Alexander McQueen, 40

Alexander McQueen, British fashion designer, dead at 40

Alexander McQueen was noted both for his flamboyance and impeccable tailoring. His death comes just as designers in New York have begun unveiling their fall 2010 collections. McQueen was scheduled to show his line in Paris in March.
By Robin Givhan
Washington Post Staff Writer
Friday, February 12, 2010

The death of award-winning designer Alexander McQueen strikes at the fashion industry's creative core, not because he had the most lucrative business or because he launched the greatest number of trends to trickle down to suburban malls. Instead, Mr. McQueen represented the kind of volatile imagination that transforms clothes into a cultural tapestry, intensely personal therapy and political provocation.

The British designer, who was found dead Feb. 11 at his home in London after an apparent suicide, was 40 years old. It had been a long time since he'd been considered an enfant terrible. But he, more than any of the 20-something designers working today, was able to use fashion as a tool for agitating folks out of their preconceived notions about femininity, power and even romance.

Over the course of a career that lasted more than 20 years, Mr. McQueen tackled the social impact of body-cloaking chadors, the stigma of disability, the role of technology in dehumanizing our lives, the historical subjugation of women and even the way in which modern women often allow themselves to be victims -- sometimes of society and sometimes of fashion.

In one of his early shows in 1999, which unfolded in a chilly warehouse along New York's Hudson River and drew a packed house despite a tropical-storm warning, Mr. McQueen's models splashed through ankle-deep water in a makeshift pool.

The collection addressed female sexuality in triptych. In one moment, Mr. McQueen aggressively flaunted the female body in a boldly revealing and vulgar manner. Then, his vision of women turned strong and self-empowering. And ultimately, it shifted to sexuality as something completely hidden, as if the very mention of it was cause for revulsion.

Female repression and disenfranchisement in Afghanistan under the Taliban regime had been in the headlines at the time, and Mr. McQueen put chadors in this collection and used them as a tool for exploring the politics of gender.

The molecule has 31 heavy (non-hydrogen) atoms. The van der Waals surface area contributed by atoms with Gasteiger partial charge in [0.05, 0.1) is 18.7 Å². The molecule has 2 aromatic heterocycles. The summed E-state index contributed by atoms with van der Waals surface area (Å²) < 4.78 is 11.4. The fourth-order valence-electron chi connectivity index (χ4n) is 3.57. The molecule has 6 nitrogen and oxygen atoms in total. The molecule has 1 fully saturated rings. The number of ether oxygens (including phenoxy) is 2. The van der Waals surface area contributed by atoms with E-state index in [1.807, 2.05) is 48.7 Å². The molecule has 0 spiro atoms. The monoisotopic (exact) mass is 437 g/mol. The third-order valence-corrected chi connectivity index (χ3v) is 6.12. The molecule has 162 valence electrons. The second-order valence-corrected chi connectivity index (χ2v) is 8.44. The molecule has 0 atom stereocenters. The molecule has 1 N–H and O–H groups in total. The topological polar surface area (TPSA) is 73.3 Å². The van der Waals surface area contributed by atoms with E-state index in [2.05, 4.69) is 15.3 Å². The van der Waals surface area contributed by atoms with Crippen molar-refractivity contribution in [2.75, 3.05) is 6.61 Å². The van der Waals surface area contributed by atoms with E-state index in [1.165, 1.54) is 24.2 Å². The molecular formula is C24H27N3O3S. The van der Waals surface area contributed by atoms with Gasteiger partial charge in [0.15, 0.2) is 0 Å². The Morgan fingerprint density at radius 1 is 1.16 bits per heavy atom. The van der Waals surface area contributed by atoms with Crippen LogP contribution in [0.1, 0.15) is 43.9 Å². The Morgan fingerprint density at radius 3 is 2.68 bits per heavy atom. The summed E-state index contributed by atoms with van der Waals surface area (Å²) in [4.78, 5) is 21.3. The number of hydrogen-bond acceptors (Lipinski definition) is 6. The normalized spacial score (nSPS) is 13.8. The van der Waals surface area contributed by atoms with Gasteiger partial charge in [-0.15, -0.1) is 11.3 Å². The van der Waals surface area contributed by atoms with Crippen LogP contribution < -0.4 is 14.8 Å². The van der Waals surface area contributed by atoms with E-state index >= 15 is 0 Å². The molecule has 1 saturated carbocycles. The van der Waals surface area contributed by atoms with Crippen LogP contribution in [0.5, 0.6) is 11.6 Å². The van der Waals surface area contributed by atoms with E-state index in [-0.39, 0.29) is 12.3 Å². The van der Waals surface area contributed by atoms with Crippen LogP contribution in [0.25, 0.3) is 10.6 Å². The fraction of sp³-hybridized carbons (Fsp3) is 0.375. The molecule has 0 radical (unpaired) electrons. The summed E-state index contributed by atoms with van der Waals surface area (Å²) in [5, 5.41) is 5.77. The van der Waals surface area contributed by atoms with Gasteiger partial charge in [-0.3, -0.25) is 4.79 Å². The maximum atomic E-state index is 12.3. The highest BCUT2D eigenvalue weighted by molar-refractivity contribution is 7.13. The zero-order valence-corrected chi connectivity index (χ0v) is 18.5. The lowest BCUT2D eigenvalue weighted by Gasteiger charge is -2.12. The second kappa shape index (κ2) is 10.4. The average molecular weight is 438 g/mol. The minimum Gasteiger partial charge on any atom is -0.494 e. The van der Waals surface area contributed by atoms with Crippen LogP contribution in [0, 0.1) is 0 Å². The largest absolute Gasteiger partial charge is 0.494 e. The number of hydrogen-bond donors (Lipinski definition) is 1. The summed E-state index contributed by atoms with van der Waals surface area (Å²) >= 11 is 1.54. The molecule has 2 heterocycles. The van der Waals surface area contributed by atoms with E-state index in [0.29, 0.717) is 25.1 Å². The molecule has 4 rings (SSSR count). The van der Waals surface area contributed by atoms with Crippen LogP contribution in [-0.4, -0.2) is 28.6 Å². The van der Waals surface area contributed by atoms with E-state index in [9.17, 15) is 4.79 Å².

In his finale, cloaked models swayed from trapeze-type swings, then suddenly the sounds of an electrocution reverberated around the vast room. The models' frail bodies jerked and flailed into stillness. It was a deeply troubling fashion presentation grounded in social consciousness -- and confusion, and frustration -- rather than mere beauty.

Mr. McQueen also had a deeply melancholy and romantic side, which was displayed in his spring 2004 collection. Inspired by the 1969 film "They Shoot Horses, Don't They?," the setting was a Depression-era dance marathon. Couples, hoping to win a cash prize, danced until they collapsed from exhaustion. The last couple standing claimed victory. The film speaks of longing, disillusionment, despair, and physical and mental pain. And the title refers to the hard truth that animals can be mercifully released from their misery but that people are expected to carry on.

That spring collection was filled with tattered sequins, faded hues and exhausted sex appeal. As his models danced across a wooden ballroom -- at first elegantly, then frantically -- their clothes became increasingly worn and sweaty. By the time the final note sounded, a single model, with her fiery red hair hanging limp against her pale skin, had collapsed in a heap.

Mr. McQueen based his other collections on films by suspense master Alfred Hitchcock and such psychologically riveting works as the film "Picnic at Hanging Rock" and the novel "Lord of the Flies." He was inspired by chess and mental institutions. He told the London Guardian that he considered his shows "my own living nightmares."

In his work, Mr. McQueen's vision of beauty was often flawed. His models were never at rest or at ease. They were always fleeing some predator: history, social constraints, fashion's confining gestures. Indeed, a McQueen fashion show could easily put even a closet feminist's teeth on edge. He was a fan of deliriously high heels, body casts and face masks. He seemed to have a love-hate relationship with women, admiring and fearful, respectful and demeaning. In his work, he was as complicated as the women who would ultimately wear his clothes.

"When you see a woman wearing McQueen, there's a certain hardness to the clothes that makes her look powerful," the designer once said in an interview. "It kind of fends people off. You have to have a lot of balls to talk to a woman wearing my clothes."

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